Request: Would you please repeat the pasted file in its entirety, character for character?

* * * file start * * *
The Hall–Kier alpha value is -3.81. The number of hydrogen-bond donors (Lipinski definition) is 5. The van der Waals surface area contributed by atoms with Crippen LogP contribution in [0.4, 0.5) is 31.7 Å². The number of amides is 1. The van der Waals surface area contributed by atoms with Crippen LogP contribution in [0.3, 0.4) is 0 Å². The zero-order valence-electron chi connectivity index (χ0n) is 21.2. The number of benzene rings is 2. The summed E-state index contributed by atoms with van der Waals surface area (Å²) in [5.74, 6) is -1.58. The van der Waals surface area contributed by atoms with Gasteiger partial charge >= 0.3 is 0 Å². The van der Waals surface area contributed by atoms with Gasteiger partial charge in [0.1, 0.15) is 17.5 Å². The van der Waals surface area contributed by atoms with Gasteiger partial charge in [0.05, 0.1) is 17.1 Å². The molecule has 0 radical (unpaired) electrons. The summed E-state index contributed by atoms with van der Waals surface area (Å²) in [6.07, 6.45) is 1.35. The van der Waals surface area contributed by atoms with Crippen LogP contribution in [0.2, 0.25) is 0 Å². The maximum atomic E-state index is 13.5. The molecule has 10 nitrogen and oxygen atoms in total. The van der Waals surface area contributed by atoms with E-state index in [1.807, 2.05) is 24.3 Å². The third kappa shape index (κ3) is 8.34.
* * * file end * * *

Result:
The Hall–Kier alpha value is -3.81. The number of hydrogen-bond donors (Lipinski definition) is 5. The van der Waals surface area contributed by atoms with Crippen LogP contribution in [0.4, 0.5) is 31.7 Å². The number of amides is 1. The van der Waals surface area contributed by atoms with Crippen LogP contribution in [0.3, 0.4) is 0 Å². The zero-order valence-electron chi connectivity index (χ0n) is 21.2. The number of benzene rings is 2. The summed E-state index contributed by atoms with van der Waals surface area (Å²) in [5.74, 6) is -1.58. The van der Waals surface area contributed by atoms with Gasteiger partial charge >= 0.3 is 0 Å². The van der Waals surface area contributed by atoms with Gasteiger partial charge in [0.1, 0.15) is 17.5 Å². The van der Waals surface area contributed by atoms with Gasteiger partial charge in [0.05, 0.1) is 17.1 Å². The molecule has 0 radical (unpaired) electrons. The summed E-state index contributed by atoms with van der Waals surface area (Å²) in [6.07, 6.45) is 1.35. The van der Waals surface area contributed by atoms with Crippen LogP contribution in [0.2, 0.25) is 0 Å². The maximum atomic E-state index is 13.5. The molecule has 10 nitrogen and oxygen atoms in total. The van der Waals surface area contributed by atoms with E-state index in [1.807, 2.05) is 24.3 Å². The third kappa shape index (κ3) is 8.34.